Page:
Same-sex intimate partner violence : exploring the parameters
Intimate partner violence (IPV) is not only a problem for heterosexual couples. Although research in the area is beset by methodological and definitional problems, studies generally demonstrate that IPV also affects those who identify as non-heterosexual; that is, those sexualities that are typically categorized as lesbian, gay, bisexual, transgender, or intersex (LGBTI). IPV appears to be at least as prevalent in LGBTI relationships as it is in heterosexual couples, and follows similar patterns (e.g. Australian Research Centre on Sex, Health and Society 2006; Donovan et al. 2006; Chan 2005; Craft and Serovich 2005; Burke et al. 2002; Jeffries and Ball 2008; Kelly and Warshafsky 1987; Letellier 1994; Turrell 2000; Ristock 2003; Vickers 1996).
There is, however, little in the way of specific community or social services support available to either victims or perpetrators of violence in same-sex relationships (see Vickers 1996). In addition, there are important differences in the experience of IPV between LGBTI and non-LGBTI victims, and even among LGBTI individuals; for example, among transgender populations (Chan 2005), and those who are HIV sero-positive (Craft and Serovich 2005). These different experiences of IPV include the use of HIV and the threat of “outing” a partner as tools of control, as just two examples (Jeffries and Ball 2008; Salyer 1999; WA Government 2008b). Such differences impact on how LGBTI victims respond to the violence, including whether or not and how they seek help, what services they are able to avail themselves of, and how likely they are to remain with, or return to, their violent partners (Burke et al. 2002).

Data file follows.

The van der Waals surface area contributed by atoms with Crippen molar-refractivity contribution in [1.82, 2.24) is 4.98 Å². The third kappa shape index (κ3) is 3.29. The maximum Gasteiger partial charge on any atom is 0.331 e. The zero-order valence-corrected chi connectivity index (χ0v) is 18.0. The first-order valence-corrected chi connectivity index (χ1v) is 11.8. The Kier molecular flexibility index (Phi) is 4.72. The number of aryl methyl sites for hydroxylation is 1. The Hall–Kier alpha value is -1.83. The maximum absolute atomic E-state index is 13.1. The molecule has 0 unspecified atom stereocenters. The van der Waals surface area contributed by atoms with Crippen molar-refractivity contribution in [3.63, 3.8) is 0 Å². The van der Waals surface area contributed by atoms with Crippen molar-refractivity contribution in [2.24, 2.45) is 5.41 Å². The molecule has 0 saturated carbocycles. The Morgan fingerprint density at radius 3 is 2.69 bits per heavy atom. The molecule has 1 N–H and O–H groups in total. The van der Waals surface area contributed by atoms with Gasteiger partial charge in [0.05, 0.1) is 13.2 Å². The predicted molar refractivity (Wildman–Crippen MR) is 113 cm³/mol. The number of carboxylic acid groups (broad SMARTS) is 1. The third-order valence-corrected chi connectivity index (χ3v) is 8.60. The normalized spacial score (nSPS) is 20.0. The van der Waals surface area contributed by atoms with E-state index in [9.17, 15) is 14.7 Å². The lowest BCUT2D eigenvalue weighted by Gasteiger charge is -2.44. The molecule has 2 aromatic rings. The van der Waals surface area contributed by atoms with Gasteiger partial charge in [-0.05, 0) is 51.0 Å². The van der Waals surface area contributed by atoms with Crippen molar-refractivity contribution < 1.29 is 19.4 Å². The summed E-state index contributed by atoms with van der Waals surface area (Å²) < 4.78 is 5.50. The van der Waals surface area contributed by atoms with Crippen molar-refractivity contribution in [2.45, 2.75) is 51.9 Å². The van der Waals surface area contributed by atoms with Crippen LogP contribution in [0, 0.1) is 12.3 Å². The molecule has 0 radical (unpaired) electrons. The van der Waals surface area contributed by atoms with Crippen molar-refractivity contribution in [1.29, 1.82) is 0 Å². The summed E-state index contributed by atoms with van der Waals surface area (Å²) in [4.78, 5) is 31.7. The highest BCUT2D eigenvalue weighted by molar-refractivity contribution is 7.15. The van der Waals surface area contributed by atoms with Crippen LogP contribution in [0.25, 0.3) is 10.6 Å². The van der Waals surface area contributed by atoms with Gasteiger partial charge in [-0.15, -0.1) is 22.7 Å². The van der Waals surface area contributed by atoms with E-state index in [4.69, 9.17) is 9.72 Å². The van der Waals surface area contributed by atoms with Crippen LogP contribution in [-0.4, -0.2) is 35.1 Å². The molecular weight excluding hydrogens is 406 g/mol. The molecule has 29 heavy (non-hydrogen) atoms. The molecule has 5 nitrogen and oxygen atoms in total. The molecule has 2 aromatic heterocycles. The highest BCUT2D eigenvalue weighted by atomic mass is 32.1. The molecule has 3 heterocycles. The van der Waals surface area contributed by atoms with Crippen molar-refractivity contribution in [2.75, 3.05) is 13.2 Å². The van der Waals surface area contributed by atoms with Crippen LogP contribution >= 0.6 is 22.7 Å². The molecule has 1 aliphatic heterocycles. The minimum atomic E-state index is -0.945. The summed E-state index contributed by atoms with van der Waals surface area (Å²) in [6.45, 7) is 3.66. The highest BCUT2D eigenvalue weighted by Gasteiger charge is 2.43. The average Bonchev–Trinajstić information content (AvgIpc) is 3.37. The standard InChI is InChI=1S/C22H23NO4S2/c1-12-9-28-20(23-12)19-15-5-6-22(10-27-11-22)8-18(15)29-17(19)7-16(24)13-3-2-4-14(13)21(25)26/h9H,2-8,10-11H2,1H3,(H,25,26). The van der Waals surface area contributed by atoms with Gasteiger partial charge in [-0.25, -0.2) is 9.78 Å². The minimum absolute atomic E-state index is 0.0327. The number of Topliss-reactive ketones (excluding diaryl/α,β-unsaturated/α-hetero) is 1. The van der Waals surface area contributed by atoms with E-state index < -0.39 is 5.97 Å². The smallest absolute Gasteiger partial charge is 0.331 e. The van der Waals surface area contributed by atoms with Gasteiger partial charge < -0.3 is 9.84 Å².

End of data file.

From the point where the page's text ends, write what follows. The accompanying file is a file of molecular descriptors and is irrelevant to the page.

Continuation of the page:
This chapter explores the prevalent heteronormative discourses that surround IPV, both within the academic literature, and in general social and government discourses. It seeks to understand how same-sex IPV remains largely invisible, and suggests that these dominant discourses play a major role in maintaining this invisibility. In many respects, it builds on work by a number of scholars who have begun to interrogate the criminal justice and social discourses surrounding violent crime, primarily sexual violence, and who problematize these discourses (see for example Carmody 2003; Carmody and Carrington 2000; Marcus 1992). It will begin by outlining these dominant discourses, and then problematize these by identifying some of the important differences between LGBTI IPV and IPV in heterosexual relationships. In doing so, this chapter will suggest some possible reasons for the silence regarding IPV in LGBTI relationships, and the effects that this can have on victims. Although an equally important area of research, and another point at which the limitations of dominant social discourses surrounding IPV can be brought to light, this chapter will not examine violence experienced by heterosexual men at the hands of their intimate female partners. Instead, it will restrict itself to IPV perpetrated within same-sex relationships.
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|Item Type:||Book Chapter|
|Keywords:||domestic violence, same-sex, intimate partner violence, heteronormative, discourses|
|Subjects:||Australian and New Zealand Standard Research Classification > STUDIES IN HUMAN SOCIETY (160000) > CRIMINOLOGY (160200) > Criminology not elsewhere classified (160299)|
Australian and New Zealand Standard Research Classification > LAW AND LEGAL STUDIES (180000) > OTHER LAW AND LEGAL STUDIES (189900) > Law and Legal Studies not elsewhere classified (189999)
|Divisions:||Current > QUT Faculties and Divisions > Faculty of Law|
Current > Schools > School of Justice
|Copyright Owner:||Copyright 2010 Peter Lang AG|
|Deposited On:||29 Jan 2010 07:45|
|Last Modified:||01 Mar 2012 00:18|
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